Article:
Rudy Giuliani

Updated at 7:17 p.m. ET

President Trump has removed Geoffrey Berman, the U.S. attorney for the Southern District of New York, from office, ending the tenure of a top Justice Department official whose office has overseen the prosecutions of several of the president's associates.

Attorney General William Barr announced the termination Saturday, less than a day after initially suggesting that Berman was resigning — only to be contradicted by Berman himself.

Rudy Giuliani, President Trump's personal attorney, says the president should not back away from investigating Joe Biden even after Trump's expected acquittal Wednesday by the U.S. Senate.

"Absolutely, 100%," Giuliani told NPR's Steve Inskeep in an interview Tuesday. "I would have no problem with him doing it. In fact, I'd have a problem with him not doing it. I think he would be saying that Joe Biden can get away with selling out the United States, making us a fool in the Ukraine."

Updated at 3:45 p.m. ET

Ukraine's national police are investigating whether U.S. Ambassador Marie Yovanovitch was under surveillance in Kyiv last spring — something implied in a series of WhatsApp messages between a little-known Republican political candidate and an associate of Rudy Giuliani, President Trump's personal lawyer.

Updated at 10:18 p.m. ET

A lawyer for former U.S. Ambassador Marie Yovanovitch is calling for an investigation after materials released Tuesday night as part of the impeachment inquiry suggested she was under surveillance by individuals linked to President Trump's personal attorney, Rudy Giuliani.

As the impeachment inquiry against President Trump has unfolded, one name in particular has surfaced over and over again in both private hearing transcripts and public testimony: the president's personal lawyer, Rudolph Giuliani.

Congressional testimony has placed Giuliani at the center of the Ukraine affair, with multiple witnesses telling House investigators that he helped spearhead an irregular diplomatic channel between the U.S. and Ukraine.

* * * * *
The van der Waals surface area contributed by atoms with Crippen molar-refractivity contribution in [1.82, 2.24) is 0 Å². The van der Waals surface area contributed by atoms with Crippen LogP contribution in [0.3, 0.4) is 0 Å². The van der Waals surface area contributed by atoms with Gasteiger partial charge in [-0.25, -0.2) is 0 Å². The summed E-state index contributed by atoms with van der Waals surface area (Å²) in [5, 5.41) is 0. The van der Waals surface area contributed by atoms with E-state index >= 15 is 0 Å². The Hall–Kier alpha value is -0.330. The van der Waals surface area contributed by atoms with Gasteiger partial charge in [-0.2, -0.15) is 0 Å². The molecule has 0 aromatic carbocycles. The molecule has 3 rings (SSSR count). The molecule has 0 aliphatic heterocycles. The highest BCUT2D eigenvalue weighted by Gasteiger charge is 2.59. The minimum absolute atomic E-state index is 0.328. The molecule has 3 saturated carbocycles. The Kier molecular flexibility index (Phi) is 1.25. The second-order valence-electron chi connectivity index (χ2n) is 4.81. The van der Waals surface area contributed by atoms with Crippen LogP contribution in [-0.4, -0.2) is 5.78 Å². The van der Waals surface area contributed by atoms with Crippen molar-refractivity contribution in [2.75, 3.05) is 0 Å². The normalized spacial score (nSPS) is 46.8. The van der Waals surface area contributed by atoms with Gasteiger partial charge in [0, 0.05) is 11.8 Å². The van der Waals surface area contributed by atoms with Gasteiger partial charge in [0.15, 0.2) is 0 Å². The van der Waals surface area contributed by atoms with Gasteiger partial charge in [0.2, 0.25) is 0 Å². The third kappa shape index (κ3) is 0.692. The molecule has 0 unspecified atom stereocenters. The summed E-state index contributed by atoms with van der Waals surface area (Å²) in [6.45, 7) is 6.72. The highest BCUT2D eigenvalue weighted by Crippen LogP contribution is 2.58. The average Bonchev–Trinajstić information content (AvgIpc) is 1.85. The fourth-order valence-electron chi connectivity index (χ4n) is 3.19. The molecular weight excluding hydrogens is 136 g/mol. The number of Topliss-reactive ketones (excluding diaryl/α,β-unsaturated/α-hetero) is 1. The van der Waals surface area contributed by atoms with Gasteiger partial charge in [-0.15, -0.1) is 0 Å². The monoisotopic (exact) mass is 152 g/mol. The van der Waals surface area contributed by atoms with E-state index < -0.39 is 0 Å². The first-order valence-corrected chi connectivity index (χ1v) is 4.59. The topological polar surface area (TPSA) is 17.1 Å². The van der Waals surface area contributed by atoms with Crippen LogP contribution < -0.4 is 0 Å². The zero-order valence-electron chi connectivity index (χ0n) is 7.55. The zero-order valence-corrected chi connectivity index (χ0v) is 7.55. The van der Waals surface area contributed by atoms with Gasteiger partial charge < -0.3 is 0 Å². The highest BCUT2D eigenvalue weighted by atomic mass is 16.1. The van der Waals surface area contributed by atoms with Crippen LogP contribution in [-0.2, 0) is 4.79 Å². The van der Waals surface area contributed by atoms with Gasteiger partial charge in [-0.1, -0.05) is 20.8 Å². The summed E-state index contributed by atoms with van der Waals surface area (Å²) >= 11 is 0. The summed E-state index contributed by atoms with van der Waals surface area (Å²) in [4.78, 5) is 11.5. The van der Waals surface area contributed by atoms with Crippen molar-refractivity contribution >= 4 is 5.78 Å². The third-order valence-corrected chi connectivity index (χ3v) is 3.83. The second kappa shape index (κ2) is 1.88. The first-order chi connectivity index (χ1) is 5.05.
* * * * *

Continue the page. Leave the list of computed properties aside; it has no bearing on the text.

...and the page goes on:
The story of the House Democrats' impeachment report has quickly become all about the phone records.

The majority Democrats on the House Intelligence Committee on Tuesday released a 300-page report detailing the evidence it has accumulated in its impeachment inquiry into President Trump.

Updated at 4:49 p.m. ET

Prosecutors could bring more charges in the case of two Soviet-born associates of Rudy Giuliani — although it wasn't precisely clear when, what or who else might be involved after a conference in New York City on Monday.

Lev Parnas and Igor Fruman face charges of conspiracy, false statements and falsification of records in connection with two alleged schemes to violate U.S. election laws. But it's their work helping Giuliani dig up dirt in Ukraine that has put the pair under intense public scrutiny.

About 100 pages of newly released State Department documents show Secretary of State Mike Pompeo and President Trump's personal lawyer Rudy Giuliani had at least two phone conversations in the weeks before a U.S. ambassador in Ukraine was removed from her post.

Additionally, the files show a White House aide played a role in connecting Giuliani's team with officials at the State Department so that Giuliani could get on Pompeo's official call schedule in late March.

Updated at 8:29 p.m. ET

Rep. Jim Jordan, R-Ohio, is doubling down on his defense of President Trump as well as Rudy Giuliani's role in the Ukraine controversy amid the impeachment inquiry.

Updated at 5:03 p.m. ET

A top State Department aide questioned the legality of a U.S. president asking for an investigation into a political rival in his hours-long, closed-door deposition before congressional impeachment investigators.

"Politically related prosecutions are not the way of promoting the rule of law. They undermine the rule of law," said George Kent, deputy assistant secretary in the State Department's Bureau of European and Eurasian Affairs.

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